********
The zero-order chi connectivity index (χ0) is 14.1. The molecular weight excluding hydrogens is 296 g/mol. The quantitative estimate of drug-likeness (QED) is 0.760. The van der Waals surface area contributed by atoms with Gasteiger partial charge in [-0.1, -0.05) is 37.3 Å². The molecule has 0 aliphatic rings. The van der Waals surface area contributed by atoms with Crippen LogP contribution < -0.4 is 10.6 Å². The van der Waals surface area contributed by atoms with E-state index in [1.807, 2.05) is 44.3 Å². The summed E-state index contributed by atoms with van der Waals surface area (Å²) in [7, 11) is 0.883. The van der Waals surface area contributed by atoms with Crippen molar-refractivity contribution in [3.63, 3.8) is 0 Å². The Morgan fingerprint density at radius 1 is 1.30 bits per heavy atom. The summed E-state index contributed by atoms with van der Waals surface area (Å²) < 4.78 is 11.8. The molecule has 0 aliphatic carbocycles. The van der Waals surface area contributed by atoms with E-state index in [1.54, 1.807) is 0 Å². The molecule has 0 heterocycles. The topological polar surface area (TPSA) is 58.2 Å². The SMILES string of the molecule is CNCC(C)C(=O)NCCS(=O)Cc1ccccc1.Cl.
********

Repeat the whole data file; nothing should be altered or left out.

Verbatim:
The zero-order chi connectivity index (χ0) is 14.1. The molecular weight excluding hydrogens is 296 g/mol. The quantitative estimate of drug-likeness (QED) is 0.760. The van der Waals surface area contributed by atoms with Gasteiger partial charge in [-0.1, -0.05) is 37.3 Å². The molecule has 0 aliphatic rings. The van der Waals surface area contributed by atoms with Crippen LogP contribution < -0.4 is 10.6 Å². The van der Waals surface area contributed by atoms with E-state index in [1.807, 2.05) is 44.3 Å². The summed E-state index contributed by atoms with van der Waals surface area (Å²) in [7, 11) is 0.883. The van der Waals surface area contributed by atoms with Crippen molar-refractivity contribution in [3.63, 3.8) is 0 Å². The Morgan fingerprint density at radius 1 is 1.30 bits per heavy atom. The summed E-state index contributed by atoms with van der Waals surface area (Å²) < 4.78 is 11.8. The molecule has 0 aliphatic carbocycles. The van der Waals surface area contributed by atoms with E-state index in [1.54, 1.807) is 0 Å². The molecule has 0 heterocycles. The topological polar surface area (TPSA) is 58.2 Å². The SMILES string of the molecule is CNCC(C)C(=O)NCCS(=O)Cc1ccccc1.Cl.